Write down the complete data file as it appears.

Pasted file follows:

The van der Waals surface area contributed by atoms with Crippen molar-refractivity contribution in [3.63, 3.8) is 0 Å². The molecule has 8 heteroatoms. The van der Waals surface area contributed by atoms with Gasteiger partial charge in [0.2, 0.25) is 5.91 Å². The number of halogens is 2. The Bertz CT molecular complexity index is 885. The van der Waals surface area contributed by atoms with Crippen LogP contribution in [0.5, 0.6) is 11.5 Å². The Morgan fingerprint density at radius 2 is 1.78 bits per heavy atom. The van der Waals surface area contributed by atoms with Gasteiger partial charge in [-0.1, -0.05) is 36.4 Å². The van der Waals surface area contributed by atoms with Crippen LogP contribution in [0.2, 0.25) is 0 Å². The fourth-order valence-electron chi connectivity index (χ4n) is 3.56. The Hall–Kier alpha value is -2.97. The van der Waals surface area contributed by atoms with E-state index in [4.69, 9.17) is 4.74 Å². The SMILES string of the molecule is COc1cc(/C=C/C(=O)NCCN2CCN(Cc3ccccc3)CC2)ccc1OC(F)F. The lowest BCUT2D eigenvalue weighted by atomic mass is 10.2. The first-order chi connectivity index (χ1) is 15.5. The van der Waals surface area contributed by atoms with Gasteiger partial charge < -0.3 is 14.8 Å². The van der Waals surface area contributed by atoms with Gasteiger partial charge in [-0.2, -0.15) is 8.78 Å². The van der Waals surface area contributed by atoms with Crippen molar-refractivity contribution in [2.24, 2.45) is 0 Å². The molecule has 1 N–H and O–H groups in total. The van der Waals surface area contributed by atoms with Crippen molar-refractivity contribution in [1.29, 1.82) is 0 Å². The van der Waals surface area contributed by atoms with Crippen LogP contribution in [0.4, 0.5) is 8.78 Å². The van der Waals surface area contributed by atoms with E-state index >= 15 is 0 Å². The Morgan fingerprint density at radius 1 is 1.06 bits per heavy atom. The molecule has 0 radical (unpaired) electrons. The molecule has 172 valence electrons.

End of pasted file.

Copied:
The van der Waals surface area contributed by atoms with Crippen molar-refractivity contribution in [3.63, 3.8) is 0 Å². The molecule has 8 heteroatoms. The van der Waals surface area contributed by atoms with Gasteiger partial charge in [0.2, 0.25) is 5.91 Å². The number of halogens is 2. The Bertz CT molecular complexity index is 885. The van der Waals surface area contributed by atoms with Crippen LogP contribution in [0.5, 0.6) is 11.5 Å². The Morgan fingerprint density at radius 2 is 1.78 bits per heavy atom. The van der Waals surface area contributed by atoms with Gasteiger partial charge in [-0.1, -0.05) is 36.4 Å². The van der Waals surface area contributed by atoms with Crippen LogP contribution in [0.2, 0.25) is 0 Å². The fourth-order valence-electron chi connectivity index (χ4n) is 3.56. The Hall–Kier alpha value is -2.97. The van der Waals surface area contributed by atoms with E-state index in [4.69, 9.17) is 4.74 Å². The SMILES string of the molecule is COc1cc(/C=C/C(=O)NCCN2CCN(Cc3ccccc3)CC2)ccc1OC(F)F. The lowest BCUT2D eigenvalue weighted by atomic mass is 10.2. The first-order chi connectivity index (χ1) is 15.5. The van der Waals surface area contributed by atoms with Gasteiger partial charge < -0.3 is 14.8 Å². The van der Waals surface area contributed by atoms with Gasteiger partial charge in [-0.2, -0.15) is 8.78 Å². The van der Waals surface area contributed by atoms with Crippen molar-refractivity contribution in [2.24, 2.45) is 0 Å². The molecule has 1 N–H and O–H groups in total. The van der Waals surface area contributed by atoms with Crippen molar-refractivity contribution in [1.29, 1.82) is 0 Å². The van der Waals surface area contributed by atoms with Crippen LogP contribution in [0.4, 0.5) is 8.78 Å². The van der Waals surface area contributed by atoms with E-state index >= 15 is 0 Å². The Morgan fingerprint density at radius 1 is 1.06 bits per heavy atom. The molecule has 0 radical (unpaired) electrons. The molecule has 172 valence electrons.